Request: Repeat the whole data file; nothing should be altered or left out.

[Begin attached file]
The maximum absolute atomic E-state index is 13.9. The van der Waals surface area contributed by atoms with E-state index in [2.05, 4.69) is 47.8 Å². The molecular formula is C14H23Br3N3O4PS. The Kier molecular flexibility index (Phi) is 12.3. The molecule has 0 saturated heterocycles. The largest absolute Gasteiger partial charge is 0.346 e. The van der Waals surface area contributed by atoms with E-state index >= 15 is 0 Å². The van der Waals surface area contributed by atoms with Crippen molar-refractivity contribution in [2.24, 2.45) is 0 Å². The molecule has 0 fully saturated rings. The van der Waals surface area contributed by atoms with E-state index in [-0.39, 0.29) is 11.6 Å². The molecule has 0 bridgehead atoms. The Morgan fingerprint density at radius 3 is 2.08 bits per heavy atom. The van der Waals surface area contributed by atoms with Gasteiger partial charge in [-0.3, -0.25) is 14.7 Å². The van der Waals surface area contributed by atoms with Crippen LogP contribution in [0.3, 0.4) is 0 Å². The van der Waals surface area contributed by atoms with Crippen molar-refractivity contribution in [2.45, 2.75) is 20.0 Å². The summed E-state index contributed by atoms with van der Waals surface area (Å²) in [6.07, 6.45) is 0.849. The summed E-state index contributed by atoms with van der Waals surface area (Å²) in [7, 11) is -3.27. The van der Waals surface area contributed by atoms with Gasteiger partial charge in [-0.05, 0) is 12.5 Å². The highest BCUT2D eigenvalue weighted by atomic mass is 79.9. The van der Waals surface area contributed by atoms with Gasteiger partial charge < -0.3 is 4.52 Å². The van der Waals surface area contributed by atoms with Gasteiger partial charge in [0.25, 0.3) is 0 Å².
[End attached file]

The maximum absolute atomic E-state index is 13.9. The van der Waals surface area contributed by atoms with E-state index in [2.05, 4.69) is 47.8 Å². The molecular formula is C14H23Br3N3O4PS. The Kier molecular flexibility index (Phi) is 12.3. The molecule has 0 saturated heterocycles. The largest absolute Gasteiger partial charge is 0.346 e. The van der Waals surface area contributed by atoms with E-state index >= 15 is 0 Å². The van der Waals surface area contributed by atoms with Crippen molar-refractivity contribution in [2.24, 2.45) is 0 Å². The molecule has 0 fully saturated rings. The van der Waals surface area contributed by atoms with E-state index in [-0.39, 0.29) is 11.6 Å². The molecule has 0 bridgehead atoms. The Morgan fingerprint density at radius 3 is 2.08 bits per heavy atom. The van der Waals surface area contributed by atoms with Gasteiger partial charge in [-0.3, -0.25) is 14.7 Å². The van der Waals surface area contributed by atoms with Crippen LogP contribution in [0.3, 0.4) is 0 Å². The van der Waals surface area contributed by atoms with Crippen molar-refractivity contribution in [2.45, 2.75) is 20.0 Å². The summed E-state index contributed by atoms with van der Waals surface area (Å²) in [6.07, 6.45) is 0.849. The summed E-state index contributed by atoms with van der Waals surface area (Å²) in [7, 11) is -3.27. The van der Waals surface area contributed by atoms with Gasteiger partial charge in [-0.05, 0) is 12.5 Å². The highest BCUT2D eigenvalue weighted by atomic mass is 79.9. The van der Waals surface area contributed by atoms with Gasteiger partial charge < -0.3 is 4.52 Å². The van der Waals surface area contributed by atoms with Gasteiger partial charge in [0.25, 0.3) is 0 Å².